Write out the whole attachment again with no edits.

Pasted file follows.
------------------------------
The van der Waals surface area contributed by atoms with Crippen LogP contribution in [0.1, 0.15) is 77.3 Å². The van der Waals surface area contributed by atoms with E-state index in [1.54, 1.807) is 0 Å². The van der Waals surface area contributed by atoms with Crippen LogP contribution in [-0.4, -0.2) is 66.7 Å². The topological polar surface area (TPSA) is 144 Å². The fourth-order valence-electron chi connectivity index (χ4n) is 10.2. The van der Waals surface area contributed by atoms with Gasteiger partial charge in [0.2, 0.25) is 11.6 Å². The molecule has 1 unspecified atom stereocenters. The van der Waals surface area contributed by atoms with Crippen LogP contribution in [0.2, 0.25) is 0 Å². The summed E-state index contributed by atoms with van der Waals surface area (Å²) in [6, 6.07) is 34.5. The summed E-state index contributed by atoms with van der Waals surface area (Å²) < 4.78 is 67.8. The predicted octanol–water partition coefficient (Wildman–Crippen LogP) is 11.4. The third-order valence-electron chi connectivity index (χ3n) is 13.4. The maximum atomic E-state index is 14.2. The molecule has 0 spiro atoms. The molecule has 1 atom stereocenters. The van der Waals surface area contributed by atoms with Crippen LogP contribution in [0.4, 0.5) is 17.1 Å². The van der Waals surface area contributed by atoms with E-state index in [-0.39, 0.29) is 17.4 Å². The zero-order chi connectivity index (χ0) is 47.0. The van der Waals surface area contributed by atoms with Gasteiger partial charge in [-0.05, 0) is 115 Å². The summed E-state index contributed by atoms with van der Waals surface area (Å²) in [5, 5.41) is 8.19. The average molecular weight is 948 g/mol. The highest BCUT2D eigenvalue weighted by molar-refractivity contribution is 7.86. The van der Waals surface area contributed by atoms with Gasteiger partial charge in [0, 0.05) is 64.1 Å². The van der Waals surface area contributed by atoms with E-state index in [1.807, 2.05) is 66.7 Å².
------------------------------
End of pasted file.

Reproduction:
The van der Waals surface area contributed by atoms with Crippen LogP contribution in [0.1, 0.15) is 77.3 Å². The van der Waals surface area contributed by atoms with E-state index in [1.54, 1.807) is 0 Å². The van der Waals surface area contributed by atoms with Crippen LogP contribution in [-0.4, -0.2) is 66.7 Å². The topological polar surface area (TPSA) is 144 Å². The fourth-order valence-electron chi connectivity index (χ4n) is 10.2. The van der Waals surface area contributed by atoms with Gasteiger partial charge in [0.2, 0.25) is 11.6 Å². The molecule has 1 unspecified atom stereocenters. The van der Waals surface area contributed by atoms with Crippen LogP contribution in [0.2, 0.25) is 0 Å². The summed E-state index contributed by atoms with van der Waals surface area (Å²) in [6, 6.07) is 34.5. The summed E-state index contributed by atoms with van der Waals surface area (Å²) < 4.78 is 67.8. The predicted octanol–water partition coefficient (Wildman–Crippen LogP) is 11.4. The third-order valence-electron chi connectivity index (χ3n) is 13.4. The maximum atomic E-state index is 14.2. The molecule has 0 spiro atoms. The molecule has 1 atom stereocenters. The van der Waals surface area contributed by atoms with Crippen LogP contribution in [0.4, 0.5) is 17.1 Å². The van der Waals surface area contributed by atoms with E-state index in [-0.39, 0.29) is 17.4 Å². The zero-order chi connectivity index (χ0) is 47.0. The van der Waals surface area contributed by atoms with Gasteiger partial charge in [-0.05, 0) is 115 Å². The summed E-state index contributed by atoms with van der Waals surface area (Å²) in [5, 5.41) is 8.19. The average molecular weight is 948 g/mol. The highest BCUT2D eigenvalue weighted by molar-refractivity contribution is 7.86. The van der Waals surface area contributed by atoms with Gasteiger partial charge in [0, 0.05) is 64.1 Å². The van der Waals surface area contributed by atoms with E-state index in [1.807, 2.05) is 66.7 Å².